Dan Witz (photo © Jaime Rojo)

brooklyn-street-art-dan-witz-jaime-rojo-magic-city-dresden-11-2016-web

Dan Witz (photo © Jaime Rojo)

brooklyn-street-art-isaac-cordal-jaime-rojo-magic-city-dresden-11-2016-web-1

Isaac Cordal. Detail. (photo © Jaime Rojo)

brooklyn-street-art-isaac-cordal-jaime-rojo-magic-city-dresden-11-2016-web-2

Isaac Cordal (photo © Jaime Rojo)

brooklyn-street-art-anders-gjennestad-strok-jaime-rojo-magic-city-dresden-11-2016-web

Anders Gjennestad AKA Strok (photo © Jaime Rojo)

brooklyn-street-art-icy-sot-jaime-rojo-magic-city-dresden-11-2016-web

Icy & Sot with Asbestos on the left. (photo © Jaime Rojo)

brooklyn-street-art-replete-jaime-rojo-magic-city-dresden-11-2016-web

Replete (photo © Jaime Rojo)

brooklyn-street-art-truly-jaime-rojo-magic-city-dresden-11-2016-web

Truly (photo © Jaime Rojo)

brooklyn-street-art-leon-keer-jaime-rojo-magic-city-dresden-11-2016-web

Leon Keer (photo © Jaime Rojo)

brooklyn-street-art-kids-trail-jaime-rojo-magic-city-dresden-11-2016-web-1

Jaime Rojo. A young visitor enjoying the Kids Trail through a peephole with Jaime’s photos inside an “electrical box”. (photo © Jaime Rojo)

brooklyn-street-art-kids-trail-jaime-rojo-magic-city-dresden-11-2016-web-2

Jaime Rojo. The Kids Trail wasn’t only for kids it seems. (photo © Jaime Rojo)

brooklyn-street-art-tristan-eaton-jaime-rojo-magic-city-dresden-11-2016-web

Tristan Eaton on the right. Olek on the left. (photo © Jaime Rojo)

brooklyn-street-art-aiko-jaime-rojo-magic-city-dresden-11-2016-web

Aiko at the Red Light District. (photo © Jaime Rojo)

brooklyn-street-art-the-yok-sheryo-jaime-rojo-magic-city-dresden-11-2016-web

The Yok & Sheryo (photo © Jaime Rojo)

brooklyn-street-art-herakut-jaime-rojo-magic-city-dresden-11-2016-web-2

Herakut. Detail. (photo © Jaime Rojo)

brooklyn-street-art-herakut-jaime-rojo-magic-city-dresden-11-2016-web-1

Herakut (photo © Jaime Rojo)

 

Full list of participating artists:

Aiko, AKRylonumérik, Andy K, Asbestos, Benus, Jens Besser, Biancoshock, Mark Bode, Bordalo II, Ori Carino & Benjamin Armas, Henry Chalfant, Martha Cooper, Isaac Cordal, Daze, Brad Downey, Tristan Eaton, Ron English, Shepard Fairey, Fino’91, Ganzeer, Anders Gjennestad, Ben Heine, Herakut, Icy & Sot, Leon Keer, Loomit, MadC, OakOak, Odeith, Olek, Qi Xinghua, Replete, Roa, Jaime Rojo, Skewville, SpY, Truly, Juandres Vera, WENU, Dan Witz, Yok & Sheryo, Ernest Zacharevic.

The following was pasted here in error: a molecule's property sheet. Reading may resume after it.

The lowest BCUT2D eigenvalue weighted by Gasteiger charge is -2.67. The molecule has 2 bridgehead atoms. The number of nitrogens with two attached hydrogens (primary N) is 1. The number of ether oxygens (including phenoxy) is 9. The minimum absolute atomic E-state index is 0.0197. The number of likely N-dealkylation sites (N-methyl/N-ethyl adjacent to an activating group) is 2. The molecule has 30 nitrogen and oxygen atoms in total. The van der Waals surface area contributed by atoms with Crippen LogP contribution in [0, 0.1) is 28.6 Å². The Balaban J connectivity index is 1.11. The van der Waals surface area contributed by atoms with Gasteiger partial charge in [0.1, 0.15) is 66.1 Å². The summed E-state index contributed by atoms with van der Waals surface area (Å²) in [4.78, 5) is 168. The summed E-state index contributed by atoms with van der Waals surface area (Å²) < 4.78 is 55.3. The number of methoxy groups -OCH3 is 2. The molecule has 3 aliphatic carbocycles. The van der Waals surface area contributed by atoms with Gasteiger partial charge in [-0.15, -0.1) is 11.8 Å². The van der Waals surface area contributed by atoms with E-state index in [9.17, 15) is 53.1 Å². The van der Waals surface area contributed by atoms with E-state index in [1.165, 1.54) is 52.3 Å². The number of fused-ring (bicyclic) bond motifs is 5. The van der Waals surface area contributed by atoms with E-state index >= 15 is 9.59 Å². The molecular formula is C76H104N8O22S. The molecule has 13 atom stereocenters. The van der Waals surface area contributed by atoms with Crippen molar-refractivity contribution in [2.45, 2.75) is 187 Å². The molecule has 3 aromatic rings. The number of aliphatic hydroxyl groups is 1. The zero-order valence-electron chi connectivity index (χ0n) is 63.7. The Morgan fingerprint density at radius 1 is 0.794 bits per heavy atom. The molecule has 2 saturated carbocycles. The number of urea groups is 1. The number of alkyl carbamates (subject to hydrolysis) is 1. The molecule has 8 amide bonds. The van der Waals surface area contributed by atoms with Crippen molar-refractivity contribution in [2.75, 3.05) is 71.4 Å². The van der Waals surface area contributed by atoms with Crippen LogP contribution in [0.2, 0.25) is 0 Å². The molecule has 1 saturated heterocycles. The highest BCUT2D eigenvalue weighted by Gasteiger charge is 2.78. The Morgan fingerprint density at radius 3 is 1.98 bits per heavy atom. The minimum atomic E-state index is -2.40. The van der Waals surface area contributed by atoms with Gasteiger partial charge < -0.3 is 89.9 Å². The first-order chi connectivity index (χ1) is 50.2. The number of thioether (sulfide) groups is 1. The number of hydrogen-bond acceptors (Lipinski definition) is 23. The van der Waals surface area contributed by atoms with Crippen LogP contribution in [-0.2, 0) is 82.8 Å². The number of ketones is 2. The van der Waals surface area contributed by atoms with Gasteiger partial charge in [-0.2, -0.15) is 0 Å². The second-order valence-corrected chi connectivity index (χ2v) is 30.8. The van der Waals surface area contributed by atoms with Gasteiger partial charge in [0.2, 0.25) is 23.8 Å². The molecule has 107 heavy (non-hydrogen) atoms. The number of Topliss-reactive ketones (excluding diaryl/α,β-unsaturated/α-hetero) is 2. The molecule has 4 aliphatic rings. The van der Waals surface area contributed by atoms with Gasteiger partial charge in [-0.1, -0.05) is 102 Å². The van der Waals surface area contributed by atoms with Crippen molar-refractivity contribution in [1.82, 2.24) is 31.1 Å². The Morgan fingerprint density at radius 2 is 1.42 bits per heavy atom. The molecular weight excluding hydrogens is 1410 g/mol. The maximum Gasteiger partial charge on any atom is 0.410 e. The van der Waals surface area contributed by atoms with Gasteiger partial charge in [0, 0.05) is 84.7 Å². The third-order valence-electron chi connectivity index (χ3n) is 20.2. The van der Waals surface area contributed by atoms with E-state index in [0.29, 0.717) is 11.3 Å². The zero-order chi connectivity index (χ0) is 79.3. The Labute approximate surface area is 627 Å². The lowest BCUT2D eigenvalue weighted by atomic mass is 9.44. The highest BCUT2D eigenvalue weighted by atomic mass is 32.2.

Visit MAGIC CITY DRESDEN for more details, news, videos and the blog.

 


This article is also published on The Huffington Post

brooklyn-street-art-huffpost-magic-city-nov-16-2016-740

Read more
ONO’U Festival 2016 as Captured by Martha Cooper in Tahiti

ONO’U Festival 2016 as Captured by Martha Cooper in Tahiti

Lucky Us! Our senior reporter on the ground in Tahiti for this years’ ONO’U Festival is the quick-witted eagle-eyed Martha Cooper, who shares with BSA readers her fresh shots of the action in paradise.

Personable and outgoing, Cooper covers a lot of ground quickly, introducing herself and asking questions and snapping pictures. Of course people often know her before she knows them, especially in the Street Art/ Graffiti game – but frankly she just wants to see artists work and learn about their process.  So get working!

We’re thankful that Martha is taking the time to share with us all her images and some details of the surrounding action, which we elaborate on here for you.

brooklyn-street-art-phat1-lady-diva-martha-cooper-onou-tahiti-10-16-web-1

Phat1 AKA Charles at work on his mural. ONO’U Festival 2016. Tahiti. (photo © Martha Cooper)

“Charles is painting an Omamao bird endemic of Tahiti,” says Martha, “and it is listed as a critically endangered species.” Why do you hear this same story in whatever part of the world you are in today? More importantly, are you doing anything about it?

brooklyn-street-art-charles-martha-cooper-onou-tahiti-10-16-web-1

Phat1 AKA Charles at work on his mural. ONO’U Festival 2016. Tahiti. (photo © Martha Cooper)

brooklyn-street-art-phat1-lady-diva-martha-cooper-onou-tahiti-10-16-web-2

Phat1 AKA Charles with help from Lady Diva AKA Jeanine Williams. ONO’U Festival 2016. Tahiti. (photo © Martha Cooper)

After the mural was finished, Martha says there was a blessing of the mural. Above you can see the minister in the photo above performing the blessing.

brooklyn-street-art-bordalo-martha-cooper-onou-tahiti-10-16-web-1

Bordalo’s sketch for his installation. ONO’U Festival 2016. Tahiti. (photo © Martha Cooper)

Bordalo shows us the original sketch for his new piece made with recycled trash.

brooklyn-street-art-bordalo-martha-cooper-onou-tahiti-10-16-web-3

Bordalo II at work. ONO’U Festival 2016. Tahiti. (photo © Martha Cooper)

brooklyn-street-art-bordalo-martha-cooper-onou-tahiti-10-16-web-2

Bordalo II. ONO’U Festival 2016. Tahiti. (photo © Martha Cooper)

brooklyn-street-art-bordalo-martha-cooper-onou-tahiti-10-16-4a-web

Bordalo II. ONO’U Festival 2016. Tahiti. (photo © Martha Cooper)

brooklyn-street-art-adnate-martha-cooper-onou-tahiti-10-16-web-1

Adnate at work on his mural. Martha tells us that his muse for the mural was a woman whom both he and Martha had photographed in the market.  ONO’U Festival 2016. Tahiti. (photo © Martha Cooper)

brooklyn-street-art-adnate-martha-cooper-onou-tahiti-10-16-web-2

Adnate. ONO’U Festival 2016. Tahiti. (photo © Martha Cooper)

brooklyn-street-art-adnate-askew-martha-cooper-onou-tahiti-10-16-web